By Faraz Shauketaly
Minister of Fisheries, Dr. Rajitha Senaratne is a colourful politician who made a name for himself with his powerful oratory and performances in public agitation platforms. He played a key role in the crossover phenomenon when a large number of UNP members crossed over and joined President Rajapaksa. Recently appointed as Minister of Fisheries, Dr. Senaratne took time off to speak exclusively to Faraz Shauketaly about his plans for the Ministry, his family and politics.
Q: Just how long have you been a politician?
A: Since 1972. I have been actively involved in politics for the better part of 38 years. From school days too I was involved.
Q: You switched sides politically. Why did you do that?
A: At the time, it was the best decision. A responsible, well thought out one. When you choose to go into politics, one usually has to decide whether it is for the sake of politics or for the people and country. My choice was for the people and country. That’s the first thing. Secondly, it is the party. The main problem at the time was to safeguard the country as in fighting terrorism or not. The country today enjoys the fruits of that freedom. I am proud that I took that decision. It was a responsible crossover designed to help the country. During the worst crisis the country was facing at that time, the UNP took the wrong decisions. Their crisis is still going on. We have moved on.
Q: Were you also not a close associate, perhaps an admirer of the President? You were his lieutenant when he was in opposition along with those agitation campaigns. You were a key figure in the development of Mr. Rajapaksa in opposition and played a key role in the development of President Rajapaksa. Did these contribute to your decision to cross?
A: It may well have helped but actually I would have assisted him even without joining but I joined because of Mahinda Rajapaksa. He is a humanist and that appealed to me. I played a key role in the crossovers and our aim was to join hands with the government in their key desire to fight terrorism. Even when there was a vote of no confidence when Mahinda Rajapaksa was a minister, I spoke eloquently defending the reason why he should not have a no confidence motion passed against him as I believed that he was a true politician.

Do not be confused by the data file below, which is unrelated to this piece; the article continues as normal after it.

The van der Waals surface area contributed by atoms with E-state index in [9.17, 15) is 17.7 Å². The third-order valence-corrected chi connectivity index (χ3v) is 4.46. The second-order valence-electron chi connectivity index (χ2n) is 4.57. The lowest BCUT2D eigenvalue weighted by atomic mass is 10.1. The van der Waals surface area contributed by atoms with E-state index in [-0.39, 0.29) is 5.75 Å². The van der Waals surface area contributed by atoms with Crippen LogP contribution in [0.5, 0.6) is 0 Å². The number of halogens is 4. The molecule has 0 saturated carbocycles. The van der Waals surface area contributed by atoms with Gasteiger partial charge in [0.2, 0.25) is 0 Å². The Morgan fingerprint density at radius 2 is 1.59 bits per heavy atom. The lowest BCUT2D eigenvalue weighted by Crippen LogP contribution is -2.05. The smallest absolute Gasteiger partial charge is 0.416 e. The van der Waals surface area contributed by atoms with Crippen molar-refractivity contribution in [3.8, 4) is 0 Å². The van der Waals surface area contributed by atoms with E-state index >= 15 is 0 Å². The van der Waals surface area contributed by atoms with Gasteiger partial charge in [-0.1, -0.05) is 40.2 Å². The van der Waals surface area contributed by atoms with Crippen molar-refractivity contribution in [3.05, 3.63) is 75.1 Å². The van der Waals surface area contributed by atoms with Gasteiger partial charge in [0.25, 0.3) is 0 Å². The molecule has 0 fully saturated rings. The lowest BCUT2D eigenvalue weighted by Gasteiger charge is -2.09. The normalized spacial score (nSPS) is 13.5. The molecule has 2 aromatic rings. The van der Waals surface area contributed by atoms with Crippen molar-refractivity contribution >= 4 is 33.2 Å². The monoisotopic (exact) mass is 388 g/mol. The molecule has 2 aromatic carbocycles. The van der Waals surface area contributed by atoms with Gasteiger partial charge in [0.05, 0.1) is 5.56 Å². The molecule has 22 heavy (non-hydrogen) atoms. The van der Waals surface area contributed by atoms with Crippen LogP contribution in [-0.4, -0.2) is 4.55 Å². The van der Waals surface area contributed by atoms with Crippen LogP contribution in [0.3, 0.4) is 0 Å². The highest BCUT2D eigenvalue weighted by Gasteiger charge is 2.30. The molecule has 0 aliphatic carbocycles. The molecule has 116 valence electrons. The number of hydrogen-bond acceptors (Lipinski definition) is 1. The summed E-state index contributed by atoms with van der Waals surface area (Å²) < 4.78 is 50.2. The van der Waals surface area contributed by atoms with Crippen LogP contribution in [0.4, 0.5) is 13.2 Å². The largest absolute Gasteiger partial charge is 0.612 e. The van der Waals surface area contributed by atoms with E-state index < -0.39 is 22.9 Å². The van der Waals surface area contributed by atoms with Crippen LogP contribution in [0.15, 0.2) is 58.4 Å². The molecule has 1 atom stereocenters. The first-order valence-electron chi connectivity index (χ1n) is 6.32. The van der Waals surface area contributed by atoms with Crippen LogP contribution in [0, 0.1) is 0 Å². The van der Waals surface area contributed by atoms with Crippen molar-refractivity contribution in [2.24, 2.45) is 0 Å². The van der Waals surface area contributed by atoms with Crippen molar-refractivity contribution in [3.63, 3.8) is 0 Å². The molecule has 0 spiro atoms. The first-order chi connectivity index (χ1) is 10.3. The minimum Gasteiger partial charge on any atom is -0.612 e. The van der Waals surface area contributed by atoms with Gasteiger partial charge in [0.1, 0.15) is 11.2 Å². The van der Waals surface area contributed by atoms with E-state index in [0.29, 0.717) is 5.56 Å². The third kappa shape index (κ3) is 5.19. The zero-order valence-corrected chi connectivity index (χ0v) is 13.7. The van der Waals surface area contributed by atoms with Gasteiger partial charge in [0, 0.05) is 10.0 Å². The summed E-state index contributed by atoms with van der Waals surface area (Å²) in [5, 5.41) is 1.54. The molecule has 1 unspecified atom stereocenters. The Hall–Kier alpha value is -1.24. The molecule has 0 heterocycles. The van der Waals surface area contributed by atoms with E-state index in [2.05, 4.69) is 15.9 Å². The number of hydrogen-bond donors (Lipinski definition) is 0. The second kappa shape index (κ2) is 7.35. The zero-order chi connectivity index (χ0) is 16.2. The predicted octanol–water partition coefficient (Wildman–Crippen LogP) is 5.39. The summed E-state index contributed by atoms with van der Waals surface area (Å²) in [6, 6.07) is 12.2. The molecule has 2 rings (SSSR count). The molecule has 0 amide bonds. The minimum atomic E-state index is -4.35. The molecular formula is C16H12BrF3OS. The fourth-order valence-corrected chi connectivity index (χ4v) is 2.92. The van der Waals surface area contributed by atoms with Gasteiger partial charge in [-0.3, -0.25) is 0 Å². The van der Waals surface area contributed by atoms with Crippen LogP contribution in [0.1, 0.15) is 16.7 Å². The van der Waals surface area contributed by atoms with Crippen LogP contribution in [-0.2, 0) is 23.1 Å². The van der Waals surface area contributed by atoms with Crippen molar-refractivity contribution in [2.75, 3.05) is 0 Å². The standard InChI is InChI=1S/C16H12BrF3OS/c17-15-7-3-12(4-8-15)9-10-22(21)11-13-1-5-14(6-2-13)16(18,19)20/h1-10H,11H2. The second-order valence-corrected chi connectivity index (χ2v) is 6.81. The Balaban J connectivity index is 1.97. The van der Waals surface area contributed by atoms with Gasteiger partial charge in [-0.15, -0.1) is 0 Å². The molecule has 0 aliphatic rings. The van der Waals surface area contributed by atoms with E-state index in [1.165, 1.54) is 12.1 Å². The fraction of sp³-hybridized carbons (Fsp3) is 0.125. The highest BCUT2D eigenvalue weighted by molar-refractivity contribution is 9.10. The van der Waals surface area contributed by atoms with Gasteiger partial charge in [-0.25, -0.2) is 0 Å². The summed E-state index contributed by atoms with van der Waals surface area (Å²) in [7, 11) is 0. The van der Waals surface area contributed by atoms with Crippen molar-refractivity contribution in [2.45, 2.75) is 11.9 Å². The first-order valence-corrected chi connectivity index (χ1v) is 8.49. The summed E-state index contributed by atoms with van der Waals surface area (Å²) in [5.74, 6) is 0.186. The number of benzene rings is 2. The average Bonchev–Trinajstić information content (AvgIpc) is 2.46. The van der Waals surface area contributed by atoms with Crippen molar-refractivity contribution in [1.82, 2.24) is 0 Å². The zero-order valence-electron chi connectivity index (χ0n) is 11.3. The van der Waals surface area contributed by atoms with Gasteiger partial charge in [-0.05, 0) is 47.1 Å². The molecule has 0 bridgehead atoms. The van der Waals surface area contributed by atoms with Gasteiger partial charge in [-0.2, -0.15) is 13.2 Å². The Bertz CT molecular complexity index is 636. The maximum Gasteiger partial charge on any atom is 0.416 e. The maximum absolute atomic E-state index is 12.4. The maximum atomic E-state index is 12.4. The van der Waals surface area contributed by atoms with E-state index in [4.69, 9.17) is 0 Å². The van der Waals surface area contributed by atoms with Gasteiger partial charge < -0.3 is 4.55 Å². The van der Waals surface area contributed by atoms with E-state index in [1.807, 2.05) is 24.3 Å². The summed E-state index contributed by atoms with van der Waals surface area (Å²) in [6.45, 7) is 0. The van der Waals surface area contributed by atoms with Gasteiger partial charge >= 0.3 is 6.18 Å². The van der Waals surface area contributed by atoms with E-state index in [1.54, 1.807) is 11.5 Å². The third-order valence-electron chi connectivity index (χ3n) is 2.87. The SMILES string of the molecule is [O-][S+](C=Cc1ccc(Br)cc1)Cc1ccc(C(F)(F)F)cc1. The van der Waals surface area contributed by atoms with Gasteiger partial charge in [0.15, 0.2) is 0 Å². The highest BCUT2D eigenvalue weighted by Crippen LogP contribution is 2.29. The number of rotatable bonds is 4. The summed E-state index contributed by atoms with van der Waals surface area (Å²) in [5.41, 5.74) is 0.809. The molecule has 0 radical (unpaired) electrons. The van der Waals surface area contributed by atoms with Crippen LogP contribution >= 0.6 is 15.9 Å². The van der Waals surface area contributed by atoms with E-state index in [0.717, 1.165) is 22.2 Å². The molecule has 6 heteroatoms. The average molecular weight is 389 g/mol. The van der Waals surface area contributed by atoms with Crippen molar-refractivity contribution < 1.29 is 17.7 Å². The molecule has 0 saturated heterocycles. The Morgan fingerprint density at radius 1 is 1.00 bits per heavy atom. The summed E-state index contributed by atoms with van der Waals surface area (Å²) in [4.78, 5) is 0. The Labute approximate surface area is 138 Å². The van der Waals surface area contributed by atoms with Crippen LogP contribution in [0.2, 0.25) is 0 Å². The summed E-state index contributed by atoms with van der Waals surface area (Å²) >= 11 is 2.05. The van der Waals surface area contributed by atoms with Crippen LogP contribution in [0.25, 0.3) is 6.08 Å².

Q: Clearly then the President’s confidence in you has resulted in you being given a key Ministry.
A: The President has promised a new Sri Lanka and that in five years we must achieve the economic goals. To do that we must increase the per capita income to US$ 4,000 in five years. To do that, we must increase the growth rate to 10 percent and the government has focused on achieving this by developing three sectors – fishing, tourism and agriculture. Fishing is very important and it is a big responsibility. In my previous postings I have proved my mettle, resurrected institutions and delivered what was expected of me. I have shown that government organisations can be competitive not only locally but internationally. This includes a huge contract in Libya for the SEC. So I intend to deliver similar results in the fisheries sector.
Q: What plans do you have to take the fisheries industry to a higher, different level?
A: The first thing is that we have to look after the people of this country. The fish prices are very high and the ordinary people cant afford to have fish. To reduce the prices, I have had to develop various strategies. The main thing to do is to get the Ceylon Fisheries Corporation (CFC) to participate aggressively in the market. Exporters currently supply them with just 5 percent which in real terms is about 1.5 percent. Now I have finalised that the exporters must give the CFC 10 percent for the local market.
Secondly, the other fish non-export ones must be also given to the CFC at a realistic price. This means that we will have a larger stock for the CFC to compete with. I have used the Lak Sathosa outlets as the network of distribution outlets for the fish. Then I have initiated a programme to involve rural womenfolk to get involved in the distribution of fish by using their own homes as outlets. At the same time I have invited 70 multi-day trawlers to be handed over to the CFC to use under their flag for fishing in Sri Lankan waters. The ships will be managed by the foreigners other local crew. 10 percent of the catch will remain with the CFC. All this means that with a greater stock the fish prices will come down and the prices will be stable.